Thursday, August 4, 2011

Fins, Flukes & Photographs - Fingerprinting Humpback Whales

A humpback whale calf breaches in the protected waters of Exmouth Gulf, Western Australia.

Next month Pam and I will haul our 6.3 metre Gemini Inflatable 1300 kilometres up the North Western Coastal Highway to Exmouth to photograph the 2011 humpback whale migration and hopefully add another 400 or so whales to the identification catalogue.  Each fluke and dorsal fin is different and a unique 'fingerprint' for that whale.

In 2010 we travelled 671 NM on the water and observed 526 whales in 215 pods.  After allowing for  known re-sights, we saw 483 whales and photographed 444 of them.  164 were new season calves.  

We have been travelling to Exmouth each year since 2006.  Our first trip was to SCUBA dive and we accidentally stumbled across the best place on the planet to photograph humpback whales - Exmouth Gulf.

From August through to October each year the gulf fills with humpbacks on the southern leg of their migration from the Kimberley to Antarctic waters.  They have travelled 1200 kilometres from the Kimberley birthing grounds and calves are about 4 weeks old. The mothers and calves tend to congregate along the western shoreline from Bundegi Reef past the marina, along Pebble Beach and further south.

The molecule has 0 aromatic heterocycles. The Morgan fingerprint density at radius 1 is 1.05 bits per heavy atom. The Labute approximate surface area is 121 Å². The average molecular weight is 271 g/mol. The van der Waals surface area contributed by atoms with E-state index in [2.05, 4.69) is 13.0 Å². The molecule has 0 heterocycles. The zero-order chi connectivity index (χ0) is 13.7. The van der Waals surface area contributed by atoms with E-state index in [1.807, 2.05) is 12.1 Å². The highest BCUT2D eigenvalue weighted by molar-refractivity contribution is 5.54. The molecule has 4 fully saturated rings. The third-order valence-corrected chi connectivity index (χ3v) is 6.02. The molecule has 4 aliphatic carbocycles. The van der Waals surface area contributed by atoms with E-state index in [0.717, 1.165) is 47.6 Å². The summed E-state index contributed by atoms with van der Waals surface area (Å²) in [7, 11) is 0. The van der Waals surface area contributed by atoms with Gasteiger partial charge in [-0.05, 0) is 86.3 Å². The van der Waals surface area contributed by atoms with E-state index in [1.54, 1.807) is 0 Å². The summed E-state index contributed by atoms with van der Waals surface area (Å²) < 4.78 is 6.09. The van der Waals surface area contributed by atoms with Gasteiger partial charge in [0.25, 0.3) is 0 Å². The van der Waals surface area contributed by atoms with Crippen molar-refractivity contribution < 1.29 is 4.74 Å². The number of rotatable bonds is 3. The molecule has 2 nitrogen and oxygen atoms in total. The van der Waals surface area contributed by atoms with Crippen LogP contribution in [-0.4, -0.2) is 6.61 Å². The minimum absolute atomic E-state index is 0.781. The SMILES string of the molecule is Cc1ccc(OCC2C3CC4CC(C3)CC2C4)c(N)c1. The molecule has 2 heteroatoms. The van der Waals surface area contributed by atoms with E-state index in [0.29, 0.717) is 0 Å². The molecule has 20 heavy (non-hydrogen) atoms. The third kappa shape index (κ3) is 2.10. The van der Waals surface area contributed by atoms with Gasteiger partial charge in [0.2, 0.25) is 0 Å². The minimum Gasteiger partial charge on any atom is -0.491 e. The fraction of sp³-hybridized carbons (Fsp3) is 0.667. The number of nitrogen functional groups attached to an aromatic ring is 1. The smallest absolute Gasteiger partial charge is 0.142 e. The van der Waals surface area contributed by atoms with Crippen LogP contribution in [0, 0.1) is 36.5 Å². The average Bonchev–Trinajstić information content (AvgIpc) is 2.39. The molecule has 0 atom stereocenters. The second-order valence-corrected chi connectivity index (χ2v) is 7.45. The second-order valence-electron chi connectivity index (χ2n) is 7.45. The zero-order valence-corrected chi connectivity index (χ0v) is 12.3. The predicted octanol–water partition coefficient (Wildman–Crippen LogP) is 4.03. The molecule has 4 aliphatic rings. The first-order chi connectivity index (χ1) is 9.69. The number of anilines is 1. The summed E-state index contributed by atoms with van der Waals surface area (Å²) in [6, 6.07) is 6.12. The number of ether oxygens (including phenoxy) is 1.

The shallow north facing waters of Exmouth Gulf provide an ideal rest and respite sanctuary for the world's largest population of humpback whales.  Here the calves can rest and build endurance before the arduous journey ahead.

Ningaloo Reef sits just around the corner from Exmouth Gulf.  Its inclusion in June 2011 as a World Heritage Area was well deserved but the critical resting areas in Exmouth Gulf were excluded.

New Humpback Babies

The new birthing season for Western Australia's humpback whales is up and running.  These images of a mother and new born calf were taken from The Centre for Whale Research (Western Australia) vessel 'Whalesong.'

Whalesong is a new ice capable vessel recently acquired by CWR (WA) and ironically was operating just offshore from the abandoned whaling station Norwegian Bay towards the southern end of Western Australia's Ningaloo Reef.  Just as it was when whalers operated from this station, it is an ideal location to observe humpbacks on both the northern and southern legs of their annual migration.

Most humpback calves are born 1200 km further north in the warmer waters of the Kimberley and scientists are concerned that these births may be occurring too early in the migration cycle and incur high mortalities.

In the last few weeks two calves have had to be euthanised after becoming separated from their mothers in Ningaloo's shallow lagoons. Orcas (killer whales) have attacked and taken two other calves. It's a wild ride for the newborns and a sad end for some.